The Atlanta Falcons are an offensive football team. There is no doubt about it. Between a franchise quarterback, a bell cow running back with great depth behind him, two top-shelf wide receivers, and a hall of fame tight end, the Falcons have it all on that side of the ball. There is no doubt in my mind that next year, the offense will, at the very least, be a force to be reckoned with for any defense. It should exceed the standards it set for itself last year, and all of this is great as a fan.
What makes me really get into this team, however, is its defense. To be completely honest, defense has always been my favorite aspect of football. The offense gets to score all those points, but the defense gets all the guts and glory. Well, the defense for the Falcons last year was completely new and completely fascinating.
In 2011, the Atlanta Falcons ran a fairly traditional 4-3 soft zone defense. It was the product of the collaboration between Mike Smith, and the Falcons previous defensive coordinator. It was the staple of most NFL teams for decades and it wasn’t a terrible look. It made the team fairly effective against the run, but as any fan of the time can attest, it was susceptible to the big play through the air. To be honest, it was becoming fairly predictable by the end of the old defensive coordinator, Brian Van Gorder’s, tenure. That defense will always work, but it is also becoming the NFL’s version of a not-yet-extinct dinosaur–maybe a “crocodile”. It was effective, but could be taken advantage of if put up against any opponent worth their salt. Now, exit VanGorder stage left, and enter Mike Nolan stage right.
Mike Nolan was and is widely considered a brilliant defensive mind. He is at least partially responsible for the incredible defense that the San Francisco 49ers have fielded for the last 5 years or so. He went down to Miami and took the team from the 25th overall defense to 14th overall in the league the very next year. He is known as a man that can take a struggling defense and turn it into a mean, nasty group, and he proved that he had not lost his touch in the 2012 season with Atlanta.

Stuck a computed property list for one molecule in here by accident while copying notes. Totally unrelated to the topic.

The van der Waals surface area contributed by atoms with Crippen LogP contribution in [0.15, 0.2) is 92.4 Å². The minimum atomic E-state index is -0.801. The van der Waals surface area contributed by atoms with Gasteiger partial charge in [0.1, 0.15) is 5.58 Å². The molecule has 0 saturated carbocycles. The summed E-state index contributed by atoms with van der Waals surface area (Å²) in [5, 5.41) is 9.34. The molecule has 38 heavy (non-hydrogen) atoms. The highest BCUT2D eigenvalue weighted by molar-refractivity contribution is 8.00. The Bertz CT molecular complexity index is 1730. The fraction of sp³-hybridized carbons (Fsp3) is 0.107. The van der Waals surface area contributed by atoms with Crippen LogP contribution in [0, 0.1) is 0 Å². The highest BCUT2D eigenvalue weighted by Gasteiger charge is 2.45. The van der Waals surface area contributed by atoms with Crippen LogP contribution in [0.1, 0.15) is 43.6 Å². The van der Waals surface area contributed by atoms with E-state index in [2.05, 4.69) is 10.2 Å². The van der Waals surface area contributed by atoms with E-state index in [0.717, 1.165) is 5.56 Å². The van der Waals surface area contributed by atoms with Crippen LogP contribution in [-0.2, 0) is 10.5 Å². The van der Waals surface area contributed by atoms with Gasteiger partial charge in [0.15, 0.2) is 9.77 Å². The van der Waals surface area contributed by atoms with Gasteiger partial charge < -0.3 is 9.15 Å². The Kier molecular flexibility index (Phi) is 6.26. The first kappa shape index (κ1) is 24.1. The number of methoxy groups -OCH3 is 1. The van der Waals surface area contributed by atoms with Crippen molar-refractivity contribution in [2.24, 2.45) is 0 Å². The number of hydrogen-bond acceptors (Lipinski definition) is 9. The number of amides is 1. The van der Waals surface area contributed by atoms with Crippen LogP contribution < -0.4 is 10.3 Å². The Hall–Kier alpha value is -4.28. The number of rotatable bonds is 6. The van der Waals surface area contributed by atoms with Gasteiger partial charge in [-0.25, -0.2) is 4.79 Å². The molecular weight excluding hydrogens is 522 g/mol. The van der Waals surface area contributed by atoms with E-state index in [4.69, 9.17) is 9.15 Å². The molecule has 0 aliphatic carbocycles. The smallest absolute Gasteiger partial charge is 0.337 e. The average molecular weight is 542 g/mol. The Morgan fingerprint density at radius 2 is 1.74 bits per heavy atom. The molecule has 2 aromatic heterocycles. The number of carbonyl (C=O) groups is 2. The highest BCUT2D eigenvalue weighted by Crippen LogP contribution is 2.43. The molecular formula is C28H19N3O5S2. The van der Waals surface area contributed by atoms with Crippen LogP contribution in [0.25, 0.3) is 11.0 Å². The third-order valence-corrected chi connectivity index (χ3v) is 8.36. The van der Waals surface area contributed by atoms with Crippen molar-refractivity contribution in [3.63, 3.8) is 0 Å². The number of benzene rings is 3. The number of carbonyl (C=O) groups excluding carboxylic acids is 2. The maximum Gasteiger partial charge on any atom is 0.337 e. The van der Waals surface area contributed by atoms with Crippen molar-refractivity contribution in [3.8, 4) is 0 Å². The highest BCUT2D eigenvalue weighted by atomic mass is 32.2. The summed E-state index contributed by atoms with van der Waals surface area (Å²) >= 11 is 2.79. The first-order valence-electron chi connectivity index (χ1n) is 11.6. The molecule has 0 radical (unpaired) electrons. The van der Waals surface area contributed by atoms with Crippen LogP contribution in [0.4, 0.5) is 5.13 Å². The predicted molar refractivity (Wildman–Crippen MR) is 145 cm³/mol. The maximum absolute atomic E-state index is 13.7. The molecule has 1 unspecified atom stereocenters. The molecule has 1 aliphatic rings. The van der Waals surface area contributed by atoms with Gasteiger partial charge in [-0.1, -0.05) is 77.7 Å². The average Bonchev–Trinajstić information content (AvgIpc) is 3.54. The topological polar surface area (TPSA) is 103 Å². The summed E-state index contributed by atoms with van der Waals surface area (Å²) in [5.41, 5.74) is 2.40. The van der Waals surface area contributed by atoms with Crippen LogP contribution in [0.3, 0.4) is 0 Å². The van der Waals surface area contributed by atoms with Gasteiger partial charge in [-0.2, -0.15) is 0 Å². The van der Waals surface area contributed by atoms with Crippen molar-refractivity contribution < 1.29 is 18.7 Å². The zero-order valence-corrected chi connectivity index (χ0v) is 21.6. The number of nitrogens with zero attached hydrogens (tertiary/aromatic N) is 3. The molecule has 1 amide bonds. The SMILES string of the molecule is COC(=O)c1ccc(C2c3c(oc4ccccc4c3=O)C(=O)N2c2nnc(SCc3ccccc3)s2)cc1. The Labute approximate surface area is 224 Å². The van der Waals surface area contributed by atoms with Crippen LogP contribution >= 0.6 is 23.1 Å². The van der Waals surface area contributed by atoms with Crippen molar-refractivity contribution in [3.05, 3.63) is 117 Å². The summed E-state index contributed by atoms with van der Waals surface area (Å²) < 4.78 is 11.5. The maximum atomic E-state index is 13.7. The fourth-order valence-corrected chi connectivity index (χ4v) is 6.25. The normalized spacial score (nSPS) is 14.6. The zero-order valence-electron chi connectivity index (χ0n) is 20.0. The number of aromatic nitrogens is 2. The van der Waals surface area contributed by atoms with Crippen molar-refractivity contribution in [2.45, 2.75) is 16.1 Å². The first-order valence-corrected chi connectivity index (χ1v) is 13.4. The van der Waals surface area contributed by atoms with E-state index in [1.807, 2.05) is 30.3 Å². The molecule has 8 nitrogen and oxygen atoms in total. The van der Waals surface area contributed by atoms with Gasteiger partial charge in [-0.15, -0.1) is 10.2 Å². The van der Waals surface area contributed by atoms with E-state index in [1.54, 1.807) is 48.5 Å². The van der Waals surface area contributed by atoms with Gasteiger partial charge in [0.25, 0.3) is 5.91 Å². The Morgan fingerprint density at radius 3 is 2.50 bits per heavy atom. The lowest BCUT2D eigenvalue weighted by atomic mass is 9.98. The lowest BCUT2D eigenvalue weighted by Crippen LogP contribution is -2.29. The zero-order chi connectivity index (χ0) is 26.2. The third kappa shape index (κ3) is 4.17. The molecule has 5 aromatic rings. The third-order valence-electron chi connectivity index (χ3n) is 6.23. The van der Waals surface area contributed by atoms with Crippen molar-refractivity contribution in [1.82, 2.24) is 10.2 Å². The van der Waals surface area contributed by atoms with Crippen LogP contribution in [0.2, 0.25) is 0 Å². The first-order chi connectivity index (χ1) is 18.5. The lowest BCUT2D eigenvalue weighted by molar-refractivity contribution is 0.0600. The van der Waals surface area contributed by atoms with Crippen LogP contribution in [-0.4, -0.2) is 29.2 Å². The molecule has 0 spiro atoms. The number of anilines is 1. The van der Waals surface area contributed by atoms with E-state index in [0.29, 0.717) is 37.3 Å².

Most fans were on the verge of insanity with anticipation of what he would bring to the team. Would it stay a 4-3 defense, or go to a 3-4–which Nolan has been known to run with success? Within the first three games, fans were left happy but still scratching their heads. What it turned out to be was a multiple front defense. It was a little 4-3, a little 3-4, a little 3-3-5, but a lot of the 4-2-5. It had turned out the defense was running a lot of a specific sub-package of the 4-2-5, or Nickel defense. He was running a lot of a formation known as the Big Nickel or Wolverine in its early days. He even ran another variation of the Nickel briefly during a now famous game against Peyton Manning and the Denver Broncos. This was a crazy formation known by many names, such as the Creep, Chaos, or Amoeba defense. It was a flurry of pre-snap movement and ended up being responsible for three first quarter interceptions, which is almost unheard of for the legendary quarterback. Nolan had obviously hit on something great once again. By the end of the season it left the question still open. What will Atlanta do in the 2013 season? Then after the 2013 draft the answer seems to be laid out. We are going to continue to see that Nickel.
By picking up two defensive backs in the first two rounds, the Atlanta Falcons turned the secondary back into a strength. It was also made it blatantly clear that the secondary was going to be the focal point of the strength for the defense. In today’s pass-happy NFL, that seems to be the direction most defenses are going in, and for good reason. Look no further than who is playing when the Atlanta Falcons defense is not on the field. The Falcons have hit a chord that seems to be resonating throughout the NFL more and more. Thankfully, it seems that it had enough success last year that the team is going all in on this Nickel defense, and its crazy sub-packages.